If you have already been told your salary is non-negotiable, how do you negotiate?
You have to make a case for why you should be given a higher salary. How do you do that?
- Get comparable salaries from payscale.com, salary.com, and glassdoor.com.
- Show them why you are worth the money and why you deserve to be at the top range of the pay spectrum by talking about what you are planning to do with the company.
If this doesn't work because you were an average candidate and put yourself in a non-negotiation bind, make an agreement with the interviewer that if in six months you have done an extraordinary job for the company, they will revisit negotiating your salary. Make sure they put that in your contract. In your first 30 days at your job, ask the company what would constitute you doing an extraordinary job. Have them write it down and be ultra specific about things. Ask them for numbers, hit those numbers, then blow past them. This will show you are a top performer and salvage your salary negotiation.
Unfortunately, you can't. It is better to focus your time and energy on jobs that are more appropriate for you than to go for the one in a million chance you might get a job despite your low GPA. If you excel at the jobs you do qualify for, you may be able to go back one day and apply for opportunities that are currently out of your reach.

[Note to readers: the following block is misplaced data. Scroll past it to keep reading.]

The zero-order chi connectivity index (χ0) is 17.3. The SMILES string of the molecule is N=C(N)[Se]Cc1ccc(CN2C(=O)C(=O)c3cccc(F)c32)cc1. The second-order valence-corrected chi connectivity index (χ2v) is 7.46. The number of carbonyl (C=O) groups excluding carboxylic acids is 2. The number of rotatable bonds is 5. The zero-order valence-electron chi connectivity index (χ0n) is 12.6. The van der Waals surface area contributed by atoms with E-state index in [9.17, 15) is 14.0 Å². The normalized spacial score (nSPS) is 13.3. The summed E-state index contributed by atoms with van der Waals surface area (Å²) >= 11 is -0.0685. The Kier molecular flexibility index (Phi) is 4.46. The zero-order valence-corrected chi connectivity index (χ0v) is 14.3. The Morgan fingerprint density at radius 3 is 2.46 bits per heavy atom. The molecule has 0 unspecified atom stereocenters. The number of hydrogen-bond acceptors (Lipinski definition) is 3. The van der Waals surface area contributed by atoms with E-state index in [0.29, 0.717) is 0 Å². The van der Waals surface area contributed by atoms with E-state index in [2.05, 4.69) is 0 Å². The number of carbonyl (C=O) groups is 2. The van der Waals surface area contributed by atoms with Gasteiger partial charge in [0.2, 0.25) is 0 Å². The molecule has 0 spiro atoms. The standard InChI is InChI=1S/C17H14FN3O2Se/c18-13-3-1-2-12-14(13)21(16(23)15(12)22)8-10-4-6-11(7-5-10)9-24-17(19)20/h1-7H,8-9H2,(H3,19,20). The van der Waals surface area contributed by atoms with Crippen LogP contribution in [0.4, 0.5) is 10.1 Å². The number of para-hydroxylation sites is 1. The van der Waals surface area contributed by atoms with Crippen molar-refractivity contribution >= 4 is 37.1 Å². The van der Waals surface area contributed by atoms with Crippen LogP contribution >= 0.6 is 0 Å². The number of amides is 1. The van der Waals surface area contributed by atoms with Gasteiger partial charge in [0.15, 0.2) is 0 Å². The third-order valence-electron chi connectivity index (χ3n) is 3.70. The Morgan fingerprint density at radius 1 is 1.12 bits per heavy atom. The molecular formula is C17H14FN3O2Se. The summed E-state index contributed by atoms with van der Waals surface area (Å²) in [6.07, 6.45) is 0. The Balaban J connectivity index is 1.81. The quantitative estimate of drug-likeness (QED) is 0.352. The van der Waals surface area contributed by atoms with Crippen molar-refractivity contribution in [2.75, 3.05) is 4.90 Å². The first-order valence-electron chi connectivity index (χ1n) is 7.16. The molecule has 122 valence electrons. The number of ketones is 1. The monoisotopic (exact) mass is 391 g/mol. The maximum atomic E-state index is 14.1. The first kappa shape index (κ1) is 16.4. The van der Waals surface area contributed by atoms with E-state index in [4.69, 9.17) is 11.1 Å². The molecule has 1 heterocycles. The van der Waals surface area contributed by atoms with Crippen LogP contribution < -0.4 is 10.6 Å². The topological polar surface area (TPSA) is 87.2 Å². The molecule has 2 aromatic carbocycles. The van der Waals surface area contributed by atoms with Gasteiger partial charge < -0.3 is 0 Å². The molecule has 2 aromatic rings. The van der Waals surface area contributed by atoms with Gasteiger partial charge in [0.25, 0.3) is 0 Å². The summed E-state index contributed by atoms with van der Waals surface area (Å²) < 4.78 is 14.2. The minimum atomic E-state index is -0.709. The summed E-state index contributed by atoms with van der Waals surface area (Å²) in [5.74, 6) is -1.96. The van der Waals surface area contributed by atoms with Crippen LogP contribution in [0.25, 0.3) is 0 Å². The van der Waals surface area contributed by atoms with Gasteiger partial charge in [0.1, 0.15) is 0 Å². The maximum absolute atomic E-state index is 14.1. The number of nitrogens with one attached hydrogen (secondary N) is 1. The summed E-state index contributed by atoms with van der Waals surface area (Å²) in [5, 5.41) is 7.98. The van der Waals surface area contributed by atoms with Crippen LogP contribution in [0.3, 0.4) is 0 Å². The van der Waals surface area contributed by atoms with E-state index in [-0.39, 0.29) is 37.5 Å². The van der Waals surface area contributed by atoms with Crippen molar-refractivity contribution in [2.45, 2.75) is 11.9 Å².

This is a great question because young people should focus on making better decisions about their career as opposed to how much money they are going to make. During the interview process it is important to find out if the company is a great place to work by doing your research. How do you do your research?
- Use websites such as glassdoor.com, salary.com, and payscale.com to read reviews from current and former employees.
- Use Google to search for reviews and interviews about what people are saying about the company.
- After doing basic online research, reach out to people who work or have worked at the company, take them to coffee, and get their advice. People love talking to young people because young people are viewed as more innocent and they like to stay abreast of what young people are doing.
This is a great question because many young people dream of working in a glamorous job such as media, journalism, or entertainment. Because these jobs are in such high demand and there are many people looking to fill these jobs, employees don't get paid a lot and many of the jobs are getting outsourced.
The bad news: You will be competing against hundreds of thousands (if not millions) of people for these jobs.